Each time I’d find a new web I’d figure out who it belonged to, measure the web then come back after dark and measure the spider, keeping track of which kind grew the fastest.

I was hunkered down in the weeds counting the radials of a new spider web I’d discovered when Mrs. Teacher and the boy comes down the drive. I was keeping track of the radials using a mechanical pencil as a pointer, counting my way around the clock of the web as they drove by. Real slow. Heads turning. I gave them a friendly wave and a nod but kept on counting. Some of them webs have nearly a hundred radials and you’d be there all day if you lost track.

The Teachers put up the For Sale at the end of the school year but it wasn’t until they’d gone that we learned they hadn’t seen the web, couldn’t see it from their drive. But they had a nice view of me taking a crap in the bushes while conducting an invisible orchestra, or at least that’s what they told the neighbors. And that I was a Peeping Tom, creeping around at night with a flashlight.

Funny thing is, the other neighbors never doubted them for a minute, not since I clipped the top of the eucalyptus doing a slow-roll over the house in a biplane a couple of years before.

The next batch of neighbors were into horticulture in a big way, growing America’s favorite herb on the back of their newly acquired property, or trying to. I had to show them how to break down ‘dobe soil with acid, helped them get the mulch just right. They lasted about two years. Four crops. Number Three was some primo shit. Or so I heard. Then came The Raid, with helicopters and SWAT teams and insane German dogs and more Deputy Sheriffs than a John Wayne movie.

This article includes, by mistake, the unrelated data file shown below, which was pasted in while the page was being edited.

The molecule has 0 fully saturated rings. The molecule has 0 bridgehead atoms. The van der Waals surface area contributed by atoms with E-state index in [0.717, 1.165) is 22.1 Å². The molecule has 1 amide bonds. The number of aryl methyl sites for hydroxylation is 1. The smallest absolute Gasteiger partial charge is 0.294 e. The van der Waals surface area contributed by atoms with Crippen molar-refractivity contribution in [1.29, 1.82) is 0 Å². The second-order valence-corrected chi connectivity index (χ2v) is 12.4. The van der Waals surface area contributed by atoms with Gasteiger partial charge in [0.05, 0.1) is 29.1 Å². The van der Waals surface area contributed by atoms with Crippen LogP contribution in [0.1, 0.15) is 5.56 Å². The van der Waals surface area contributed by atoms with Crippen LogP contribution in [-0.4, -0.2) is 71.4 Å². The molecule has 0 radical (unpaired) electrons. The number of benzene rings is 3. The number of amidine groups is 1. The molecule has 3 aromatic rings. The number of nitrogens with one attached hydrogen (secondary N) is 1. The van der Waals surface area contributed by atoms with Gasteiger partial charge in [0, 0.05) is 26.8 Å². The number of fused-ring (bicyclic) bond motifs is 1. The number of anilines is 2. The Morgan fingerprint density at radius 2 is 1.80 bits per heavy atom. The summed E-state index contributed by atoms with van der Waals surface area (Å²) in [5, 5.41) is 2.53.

So what’s this got to do with Volkswagens? Well, it’s like this... We got some more new neighbors, haven’t met them yet but we sent them a Bread & Butter note like we always do, welcoming them and inviting them over for cocktails some evening; their option.

Gave them our private phone number in case of trouble; call the Sheriff, they don’t hardly bother unless there’s shooting involved. But one of the talkative neighbors had already been there, giving them the history of the place and of their ‘strange’ neighbor with the airplane in the yard and all the antennas on the roof. We weren’t expecting to hear from them any time soon.

So I’m laying under this Karmann Ghia that has a bad CV. Got its ass hiked up on jack stands and my legs are sticking out from under. I’ve got the joints all cleaned and go to mark them and I can’t find my white stencil pencil, which is what I use for marking. Snuck in the house and borrow a bottle of my daughter’s nail polish and used that. Neat little ‘L’ on the left axle, little ‘R’ on the right, with perfectly painted little arrows and alignment marks.

It’s not easy, using nail polish laying on your back, holding the bottle in one hand, brush in the other and trying to keep things neat. Sure enough, I got a piece of black gunk on the brush and can’t get it off. Can’t put it back in the bottle or my daughter would kill me. Shuffle out and get all greasy in the process; I’m not using the creeper. Sit down on a sawhorse and try to clean the brush. Bottle’s in my left hand, brush in my right, big greasy thumb right there when I’m looking for something to sorta skim the brush on. Used my thumb nail.

Nail Sticks ‘Pearlescent.’ Real pretty, sorta pearly white. Makes a good marker for CV joints. And it went on my thumbnail neat as anything, nice smooth coat.

I had to just about paint my whole thumbnail to get the black booger off the brush but I finally got it. Looked up and there’s the new neighbor, jaw hanging down to here, eyes sticking out like a couple of boiled eggs.

He didn’t say nothing but you could tell what the damn fool was thinking. So I fanned-out my fingers like a girl, blew gently on the thumbnail and put on a second coat.

At supper my wife asks: “What’s that all over your thumbnail?”

“Met the new neighbor today.”

“Oh gawd,” she sez real slow. “Not again.”

-Copyright 1995 -Robert S. Hoover-